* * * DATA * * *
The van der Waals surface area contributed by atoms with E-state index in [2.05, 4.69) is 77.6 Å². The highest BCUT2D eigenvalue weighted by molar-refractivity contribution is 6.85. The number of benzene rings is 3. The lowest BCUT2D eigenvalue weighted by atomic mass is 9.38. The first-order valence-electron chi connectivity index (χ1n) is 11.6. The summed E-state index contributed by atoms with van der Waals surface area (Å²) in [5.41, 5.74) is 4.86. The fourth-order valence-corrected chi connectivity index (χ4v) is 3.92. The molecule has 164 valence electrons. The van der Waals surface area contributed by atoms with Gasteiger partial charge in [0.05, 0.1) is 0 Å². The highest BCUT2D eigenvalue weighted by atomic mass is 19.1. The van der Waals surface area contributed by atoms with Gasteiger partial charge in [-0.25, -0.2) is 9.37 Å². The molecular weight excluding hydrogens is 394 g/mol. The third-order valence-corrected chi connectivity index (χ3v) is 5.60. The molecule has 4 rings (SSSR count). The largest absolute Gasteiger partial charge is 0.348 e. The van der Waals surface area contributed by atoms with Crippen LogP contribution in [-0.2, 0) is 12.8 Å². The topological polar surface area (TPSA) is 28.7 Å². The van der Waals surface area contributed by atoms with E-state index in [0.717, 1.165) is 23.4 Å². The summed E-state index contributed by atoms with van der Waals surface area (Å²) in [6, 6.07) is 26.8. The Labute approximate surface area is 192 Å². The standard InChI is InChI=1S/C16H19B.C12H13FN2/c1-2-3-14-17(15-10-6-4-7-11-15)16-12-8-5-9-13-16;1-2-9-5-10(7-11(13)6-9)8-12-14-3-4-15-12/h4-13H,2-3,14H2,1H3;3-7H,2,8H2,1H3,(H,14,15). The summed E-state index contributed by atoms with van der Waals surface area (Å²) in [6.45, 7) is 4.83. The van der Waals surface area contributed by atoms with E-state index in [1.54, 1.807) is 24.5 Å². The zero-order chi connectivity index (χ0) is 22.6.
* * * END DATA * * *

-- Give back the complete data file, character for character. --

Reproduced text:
The van der Waals surface area contributed by atoms with E-state index in [2.05, 4.69) is 77.6 Å². The highest BCUT2D eigenvalue weighted by molar-refractivity contribution is 6.85. The number of benzene rings is 3. The lowest BCUT2D eigenvalue weighted by atomic mass is 9.38. The first-order valence-electron chi connectivity index (χ1n) is 11.6. The summed E-state index contributed by atoms with van der Waals surface area (Å²) in [5.41, 5.74) is 4.86. The fourth-order valence-corrected chi connectivity index (χ4v) is 3.92. The molecule has 164 valence electrons. The van der Waals surface area contributed by atoms with Gasteiger partial charge in [0.05, 0.1) is 0 Å². The highest BCUT2D eigenvalue weighted by atomic mass is 19.1. The van der Waals surface area contributed by atoms with Gasteiger partial charge in [-0.25, -0.2) is 9.37 Å². The molecular weight excluding hydrogens is 394 g/mol. The third-order valence-corrected chi connectivity index (χ3v) is 5.60. The molecule has 4 rings (SSSR count). The largest absolute Gasteiger partial charge is 0.348 e. The van der Waals surface area contributed by atoms with Crippen LogP contribution in [-0.2, 0) is 12.8 Å². The topological polar surface area (TPSA) is 28.7 Å². The van der Waals surface area contributed by atoms with E-state index in [0.717, 1.165) is 23.4 Å². The summed E-state index contributed by atoms with van der Waals surface area (Å²) in [6, 6.07) is 26.8. The Labute approximate surface area is 192 Å². The standard InChI is InChI=1S/C16H19B.C12H13FN2/c1-2-3-14-17(15-10-6-4-7-11-15)16-12-8-5-9-13-16;1-2-9-5-10(7-11(13)6-9)8-12-14-3-4-15-12/h4-13H,2-3,14H2,1H3;3-7H,2,8H2,1H3,(H,14,15). The summed E-state index contributed by atoms with van der Waals surface area (Å²) in [6.45, 7) is 4.83. The van der Waals surface area contributed by atoms with E-state index in [1.54, 1.807) is 24.5 Å². The zero-order chi connectivity index (χ0) is 22.6.